6.3 Westward Expansion Social and Cultural Development

4 min readjune 1, 2020

Robby May

Robby May

Ashley Rossi

Ashley Rossi

AP US History 🇺🇸

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Many settlers saw the West as a land of opportunity for various groups (homesteaders, miners, railroad workers, and ranchers). With the discovery of gold and silver in the west and government land grants encouraging settlement (Homestead Act), immigrants and American citizens both began to settle the west. 

One Big Reservation Policy

Before the Civil War, Americans saw the land west of the Mississippi as one big reservation. The government named the area “Indian Country.” In 1834, the Indian Intercourse Act was passed and prohibited any white person from going there without a license.
In 1851, to clear way for settlement, the government abandoned “One Big Reservation” in favor of a new policy of concentration. It defined definite boundaries to each tribe.

Sand Creek Massacre

In 1864, the Cheyenne and Arapaho tribes were tired of fighting with the US so they asked for peace. Because they were certain the war was over, Chief Black Kettle, led his 700 followers to camp on Sand Creek.
Early in the morning, a group of Colorado military, attacked the sleeping group. The Colonel Chivington told them to “Kill and scalp all, big and little. Nits make lice.” Black Kettle tried to stop the ambush by raising an American flag and then a white flag, but neither worked. All of them were clubbed, stabbed, and scalped. 

Little Bighorn

As a part of the northern Sioux Wars, the army was sent under Lt. Colonel George Armstrong Custer. On June 25, 1876 thinking he had a small band of Indians surrounded on the banks of the Little Bighorn River in Montana, Custer marched toward it.
He discovered that he had stumbled into the main Sioux camp with 2500 warriors. By afternoon, it was over and Custer and his men were dead. It became known as “Custer’s Last Stand” and appeared in newspapers everywhere. There was demand for revenge all across the US.

Ghost Dances

This rapid settlement greatly upset Native Americans in the West. Many tribes attempted to resist the extermination of bison 🐃 and infringement on their land through both active and passive resistance such as the Ghost Dance movement.
It was thought that the performance of these dances would bring back Native American lands and would cause the whites to disappear. All Native Americans would unite and the Earth would be covered in dust and a new Earth would come to be. The vanished buffalo would return in great herds.

Wounded Knee Massacre


Image Courtesy of Wikimedia

The Army intervened to stop the ghost dancing, which started violence that killed Sitting Bull. Custer’s old regiment caught up with them and took them to the army camp at Wounded Knee Creek in SD. A Native American fired a shot and the army returned with their new machine guns. They shredded tepees and people, killing about 200 men, women and children in the snow. This became known as the Wounded Knee Massacre.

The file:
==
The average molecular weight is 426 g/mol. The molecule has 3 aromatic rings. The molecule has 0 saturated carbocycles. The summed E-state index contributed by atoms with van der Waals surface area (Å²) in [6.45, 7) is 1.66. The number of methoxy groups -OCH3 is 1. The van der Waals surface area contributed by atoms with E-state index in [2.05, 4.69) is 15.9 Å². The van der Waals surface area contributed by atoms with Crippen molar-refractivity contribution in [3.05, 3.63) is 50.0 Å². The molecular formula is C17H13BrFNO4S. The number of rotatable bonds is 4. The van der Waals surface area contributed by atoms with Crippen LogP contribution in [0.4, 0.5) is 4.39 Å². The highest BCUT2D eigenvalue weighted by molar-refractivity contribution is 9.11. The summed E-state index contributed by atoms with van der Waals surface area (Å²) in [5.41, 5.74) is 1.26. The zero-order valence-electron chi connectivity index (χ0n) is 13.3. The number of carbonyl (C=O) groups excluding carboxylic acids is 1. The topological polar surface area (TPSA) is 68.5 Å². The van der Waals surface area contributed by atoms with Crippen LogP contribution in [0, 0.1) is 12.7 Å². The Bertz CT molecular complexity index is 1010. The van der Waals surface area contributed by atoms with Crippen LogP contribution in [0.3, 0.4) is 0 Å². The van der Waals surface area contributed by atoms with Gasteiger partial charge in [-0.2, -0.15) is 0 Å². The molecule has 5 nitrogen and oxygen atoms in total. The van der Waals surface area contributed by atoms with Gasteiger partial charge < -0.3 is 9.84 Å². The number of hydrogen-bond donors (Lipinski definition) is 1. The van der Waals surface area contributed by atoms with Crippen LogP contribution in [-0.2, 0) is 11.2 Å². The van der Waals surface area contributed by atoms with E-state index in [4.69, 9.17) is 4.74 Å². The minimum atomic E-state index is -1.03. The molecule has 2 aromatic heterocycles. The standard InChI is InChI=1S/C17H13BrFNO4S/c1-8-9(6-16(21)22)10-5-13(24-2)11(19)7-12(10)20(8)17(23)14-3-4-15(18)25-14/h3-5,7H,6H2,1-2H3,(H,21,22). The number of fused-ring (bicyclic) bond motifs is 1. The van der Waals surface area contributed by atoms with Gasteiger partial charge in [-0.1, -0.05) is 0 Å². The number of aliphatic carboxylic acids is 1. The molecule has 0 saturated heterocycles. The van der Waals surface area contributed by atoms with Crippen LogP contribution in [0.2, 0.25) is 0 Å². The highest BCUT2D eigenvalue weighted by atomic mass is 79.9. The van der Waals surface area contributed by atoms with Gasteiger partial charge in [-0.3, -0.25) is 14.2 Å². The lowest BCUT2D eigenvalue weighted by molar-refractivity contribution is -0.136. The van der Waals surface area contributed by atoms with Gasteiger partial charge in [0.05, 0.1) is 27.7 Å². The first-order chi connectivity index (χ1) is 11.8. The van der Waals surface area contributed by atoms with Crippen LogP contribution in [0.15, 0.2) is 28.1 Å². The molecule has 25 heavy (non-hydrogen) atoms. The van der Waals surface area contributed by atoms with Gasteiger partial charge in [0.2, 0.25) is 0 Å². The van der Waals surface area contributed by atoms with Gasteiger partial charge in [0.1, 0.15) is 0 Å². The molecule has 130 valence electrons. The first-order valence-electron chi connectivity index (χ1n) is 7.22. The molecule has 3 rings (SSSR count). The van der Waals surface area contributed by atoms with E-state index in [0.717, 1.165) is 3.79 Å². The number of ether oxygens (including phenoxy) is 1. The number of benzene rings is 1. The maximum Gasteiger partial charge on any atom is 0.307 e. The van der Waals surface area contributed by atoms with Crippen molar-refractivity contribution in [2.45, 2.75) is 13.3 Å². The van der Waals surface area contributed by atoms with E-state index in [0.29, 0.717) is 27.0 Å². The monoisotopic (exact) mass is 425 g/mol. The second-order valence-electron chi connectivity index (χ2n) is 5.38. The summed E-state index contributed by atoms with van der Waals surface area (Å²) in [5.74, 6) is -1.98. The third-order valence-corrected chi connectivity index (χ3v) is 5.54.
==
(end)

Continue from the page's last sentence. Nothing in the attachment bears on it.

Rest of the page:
The US violated its own treaties and responded to Native resistance with military force. The government promoted assimilation, boarding schools for Natives such as the Carlisle Indian School, and actively attempted to break up tribal sovereignty. 

Dawes Act

After a series of violent conflicts in the West, the Dawes Severalty Act of 1887 redistributed native lands and confined Native Americans to life on reservations. The Dawes Act distributed 47 million acres of land. Another 90 million acres were in reservations and were sold to white settlers because they were more fertile. The frontier was now officially closed and the Indians lost their land. 
By 1900, there were only 250,000 Native Americans in the country. There were 600,000 in 1800 and 5 million in 1492. 

The Hardships of the Farming Frontier 

Life was hard in the West for Americans as well. Miners ⛏️, homesteaders 🌱, ranchers 🐮, railroad workers 🚂, and other migrants all faced grim odds of success and the harsh realities of frontier life. Farmers struggled greatly to cope with falling prices for agricultural goods 🌽 and rising railroad rates.
More so, the formation of monopolistic trusts in the East meant that the price of manufactured goods remained high. This meant farmers were making less money while having to pay fixed (or increasing) expenses and taxes 💸. Increasingly, farmers had to compete with commercialized bonanza farms, which had access to pricey equipment and often received reduced railroad and storage rates. 
From this, the West became a hotbed for Progressive reform. Grange Movements and Farmers’ Alliances formed and lobbied state legislatures for economic regulation of certain industries. Farmers made some headway with Munn v. Illinois which stated that states could regulate commerce within states. The Interstate Commerce Act of 1866 was the first time the federal government attempted to regulate industry. 🚂
However, these successes were limited. Railroads got around the ruling in Munn. v. Illinois by simply hiking up rates for interstate hauls and the Interstate Commerce Committee (formed by the Interstate Commerce Act) did very little to regulate anything. 
In 1890 the US Census reported that the frontier had been closed: there was no longer a vast Western area with few settlers.
🎥 Watch: AP US History - Conquest of the West

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